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Let lawn go - and reap the benefits

It's time for Americans to forsake their lawns. Unless you are an avid fan of croquet, lawn tennis, or summer garden parties, let your lawn go natural. Today's obsession with perfect, park-like lawns is not only a waste of time and money; it's bad for the environment. Embrace a natural yard, as our household has done on about half of our property.

An estimated 80 percent of American households have a lawn; in aggregate, lawns would cover an area about the size of North Carolina. That represents a lot of Saturday afternoons spent mowing, even on a riding lawn-mower.

Anthropologists tell us settlers were driven to clear wild areas near their dwellings to reduce marauding varmints and vermin. Today, I suppose neighborly peer-pressure and side-glancing comparisons may also motivate excessive lawn care. How else could we be convinced a manicured expanse of genetically modified Kentucky bluegrass is a good diversion of time and money?

Here's the scenario: in spring, we must mow the lawn weekly; that uses fossil fuels. In summer, lush lawns require lots of water; if you use a well, excess sprinkling depletes the groundwater. In fall, we rake fallen leaves from the lawn and often remove them from the yard. In the absence of decomposing leaves, soil becomes depleted of nitrogen, phosphorus and other minerals that help plants grow, so the following year we need to buy fertilizer. Nitrogen fertilizer is one of the most energy-intensive products known, made by the combustion of natural gas under high temperature and pressure.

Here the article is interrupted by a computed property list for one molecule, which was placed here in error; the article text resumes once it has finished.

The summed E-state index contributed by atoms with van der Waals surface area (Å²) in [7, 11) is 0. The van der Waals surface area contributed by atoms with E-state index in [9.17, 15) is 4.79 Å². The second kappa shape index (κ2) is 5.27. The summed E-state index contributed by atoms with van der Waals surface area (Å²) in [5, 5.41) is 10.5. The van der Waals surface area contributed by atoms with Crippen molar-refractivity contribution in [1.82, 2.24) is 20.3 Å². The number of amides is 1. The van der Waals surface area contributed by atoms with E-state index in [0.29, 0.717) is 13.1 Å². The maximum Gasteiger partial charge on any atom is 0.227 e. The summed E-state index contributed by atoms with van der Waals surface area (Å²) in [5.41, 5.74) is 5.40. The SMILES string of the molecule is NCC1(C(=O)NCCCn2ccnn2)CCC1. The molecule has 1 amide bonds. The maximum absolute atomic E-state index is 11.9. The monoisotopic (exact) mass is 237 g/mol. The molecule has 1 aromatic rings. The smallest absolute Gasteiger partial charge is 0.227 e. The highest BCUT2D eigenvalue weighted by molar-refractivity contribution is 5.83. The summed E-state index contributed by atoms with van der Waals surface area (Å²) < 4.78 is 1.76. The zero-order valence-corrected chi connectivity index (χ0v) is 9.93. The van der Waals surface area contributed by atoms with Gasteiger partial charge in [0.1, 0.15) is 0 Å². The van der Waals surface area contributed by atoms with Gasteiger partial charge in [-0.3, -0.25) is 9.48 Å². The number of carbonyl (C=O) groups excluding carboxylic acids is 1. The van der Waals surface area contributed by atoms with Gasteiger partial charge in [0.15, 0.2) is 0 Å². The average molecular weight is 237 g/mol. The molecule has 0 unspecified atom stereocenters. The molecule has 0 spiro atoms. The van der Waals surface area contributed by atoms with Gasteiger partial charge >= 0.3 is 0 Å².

Suburban lawns accumulate carbon in their soil, but their storage capacity is outweighed by the carbon dioxide emissions generated by products used to maintain them (gas mowers, fertilizer, herbicides, store-bought mulch, etc). In the eastern United States, a natural landscape is usually more efficient at carbon storage. If you like, plant a hardy ground cover that requires no regular maintenance or chemical inputs. If you're worried about ticks, simply reduce the size of your lawn to where your family picnics or the kids play.

Most lawns, indeed most yards, are maintained at an unnaturally low level of biological diversity, largely through the use of lawn herbicides and the systematic removal of shrubby vegetation that might invade it. A more diverse natural landscape would support populations of the creatures that prey on common landscape pests. In their absence, somewhat ironically, we depend on chemical pesticides to maintain a "healthy" looking landscape.

Pesticides inadvertently reduce the populations of microbes, earthworms and other organisms that maintain natural soil fertility. Rain washes pesticides, herbicides, and fertilizers into local streams, eventually leading to the pollution of major water bodies, such as the Hudson River, that are our source of drinking water.

In a world where time is short and the price of fossil fuels is skyrocketing, I can't think of a good reason to maintain a park-like suburban lawn. Let it go: you'll enjoy the return of wild songbirds to your yard. Recalibrate to a new normal and return to nature - something many Americans pay dearly for by traveling to "natural" vacation spots. Meanwhile, back at home, their lawns suck up time and money.

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